He got on the train.
Does 汽車 differ from 電車 in that the former refers to an older train, perhaps a steam train? I recall in another post, MsFixer stated that 列車 refers to a rather old train, and is not much used in modern days, while 電車 refers to more modern trains.
It’s good to know that you still remember my previous answer to the question about the difference between 電車 and 列車.
汽車 sounds “more” old-fashioned than 列車. Only old people living in some rural areas still say 汽車 these days. So, I would suggest Clozemaster to replace 彼は汽車に乗った with 彼は電車に乗った unless the sentence is used in a historical movie/TV drama.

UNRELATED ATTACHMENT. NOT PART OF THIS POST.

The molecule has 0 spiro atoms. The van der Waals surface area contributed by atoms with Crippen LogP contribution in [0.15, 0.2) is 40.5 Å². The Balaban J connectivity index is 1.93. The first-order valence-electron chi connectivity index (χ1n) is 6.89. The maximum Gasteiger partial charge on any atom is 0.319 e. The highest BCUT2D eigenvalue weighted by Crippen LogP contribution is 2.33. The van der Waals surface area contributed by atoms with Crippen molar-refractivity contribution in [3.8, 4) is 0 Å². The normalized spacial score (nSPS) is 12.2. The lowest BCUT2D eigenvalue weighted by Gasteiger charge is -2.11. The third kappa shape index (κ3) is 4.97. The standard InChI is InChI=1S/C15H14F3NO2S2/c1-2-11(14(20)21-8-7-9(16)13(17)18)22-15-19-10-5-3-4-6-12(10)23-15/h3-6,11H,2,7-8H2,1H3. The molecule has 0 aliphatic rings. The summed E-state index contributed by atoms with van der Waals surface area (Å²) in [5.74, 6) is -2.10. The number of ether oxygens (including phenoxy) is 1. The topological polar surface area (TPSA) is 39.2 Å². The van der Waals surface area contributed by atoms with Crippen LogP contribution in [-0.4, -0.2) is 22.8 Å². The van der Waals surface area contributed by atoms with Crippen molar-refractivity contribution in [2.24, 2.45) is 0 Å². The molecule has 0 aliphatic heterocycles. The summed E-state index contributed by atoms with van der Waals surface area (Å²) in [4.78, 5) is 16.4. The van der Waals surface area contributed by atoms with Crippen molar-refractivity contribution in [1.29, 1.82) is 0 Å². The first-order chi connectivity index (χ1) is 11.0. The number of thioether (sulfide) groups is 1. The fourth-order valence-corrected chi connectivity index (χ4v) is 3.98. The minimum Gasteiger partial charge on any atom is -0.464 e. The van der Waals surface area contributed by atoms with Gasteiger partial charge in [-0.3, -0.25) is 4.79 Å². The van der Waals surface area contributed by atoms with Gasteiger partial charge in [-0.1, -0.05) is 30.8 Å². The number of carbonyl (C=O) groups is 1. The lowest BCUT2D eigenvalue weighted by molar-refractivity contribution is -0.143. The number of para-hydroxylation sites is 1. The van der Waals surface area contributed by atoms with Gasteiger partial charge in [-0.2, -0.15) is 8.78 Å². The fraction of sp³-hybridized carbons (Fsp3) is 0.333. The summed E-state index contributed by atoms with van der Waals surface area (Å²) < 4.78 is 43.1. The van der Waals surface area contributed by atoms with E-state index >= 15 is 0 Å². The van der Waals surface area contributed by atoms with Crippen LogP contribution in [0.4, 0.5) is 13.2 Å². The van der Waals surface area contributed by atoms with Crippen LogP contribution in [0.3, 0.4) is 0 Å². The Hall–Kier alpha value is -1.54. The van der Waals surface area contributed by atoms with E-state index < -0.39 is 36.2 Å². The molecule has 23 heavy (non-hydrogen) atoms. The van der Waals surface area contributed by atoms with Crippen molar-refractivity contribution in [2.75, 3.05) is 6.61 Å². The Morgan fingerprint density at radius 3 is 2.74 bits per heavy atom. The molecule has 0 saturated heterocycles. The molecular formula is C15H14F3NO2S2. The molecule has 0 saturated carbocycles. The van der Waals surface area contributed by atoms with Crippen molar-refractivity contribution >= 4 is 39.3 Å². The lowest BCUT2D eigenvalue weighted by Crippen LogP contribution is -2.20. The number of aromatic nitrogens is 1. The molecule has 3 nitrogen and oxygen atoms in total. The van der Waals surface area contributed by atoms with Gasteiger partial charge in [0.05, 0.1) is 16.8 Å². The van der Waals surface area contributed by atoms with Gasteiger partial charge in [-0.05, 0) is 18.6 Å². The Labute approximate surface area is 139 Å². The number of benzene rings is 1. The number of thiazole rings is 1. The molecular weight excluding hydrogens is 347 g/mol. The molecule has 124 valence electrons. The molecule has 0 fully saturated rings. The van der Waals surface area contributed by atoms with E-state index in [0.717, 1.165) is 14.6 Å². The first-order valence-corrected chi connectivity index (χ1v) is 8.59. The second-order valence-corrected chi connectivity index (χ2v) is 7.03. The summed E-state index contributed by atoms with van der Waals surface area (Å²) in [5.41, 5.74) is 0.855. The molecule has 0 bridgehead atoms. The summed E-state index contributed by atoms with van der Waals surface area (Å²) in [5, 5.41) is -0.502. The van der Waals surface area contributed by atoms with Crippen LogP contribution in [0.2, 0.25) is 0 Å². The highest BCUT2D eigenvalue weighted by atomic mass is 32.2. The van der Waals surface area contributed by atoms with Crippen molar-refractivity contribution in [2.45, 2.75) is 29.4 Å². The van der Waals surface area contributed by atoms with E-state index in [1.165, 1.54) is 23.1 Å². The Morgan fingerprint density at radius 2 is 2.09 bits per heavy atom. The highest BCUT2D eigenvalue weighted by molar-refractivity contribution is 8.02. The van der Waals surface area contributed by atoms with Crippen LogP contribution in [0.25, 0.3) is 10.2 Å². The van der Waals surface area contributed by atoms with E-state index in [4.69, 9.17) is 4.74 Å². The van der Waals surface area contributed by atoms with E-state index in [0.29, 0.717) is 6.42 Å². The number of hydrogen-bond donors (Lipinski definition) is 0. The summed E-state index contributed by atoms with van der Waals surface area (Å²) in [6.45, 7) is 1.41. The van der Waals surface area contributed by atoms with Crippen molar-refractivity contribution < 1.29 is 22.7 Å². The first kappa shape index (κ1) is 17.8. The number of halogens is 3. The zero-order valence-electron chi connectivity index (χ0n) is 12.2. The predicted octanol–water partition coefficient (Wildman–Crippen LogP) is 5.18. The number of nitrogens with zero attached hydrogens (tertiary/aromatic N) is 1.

汽車 includes all “non-electric” trains. It could be a steam train or a diesel-powered train etc.
Some rural areas don’t or didn’t electify until recently due to less passengers (and thereby lack of investment). The average distance between two stations in such rural areas is very long, and the major trains in these areas are long-distance passenger ones like the Orient Express in Europe. As a result, the local people in such rural areas also call (or called) any long-distance passenger trains as 汽車 - whatever the engine is. You can regard this usage as a dialect or a rare case. Japanese people living in urban areas don’t say 汽車 at all when they refer to long-distance passenger trains.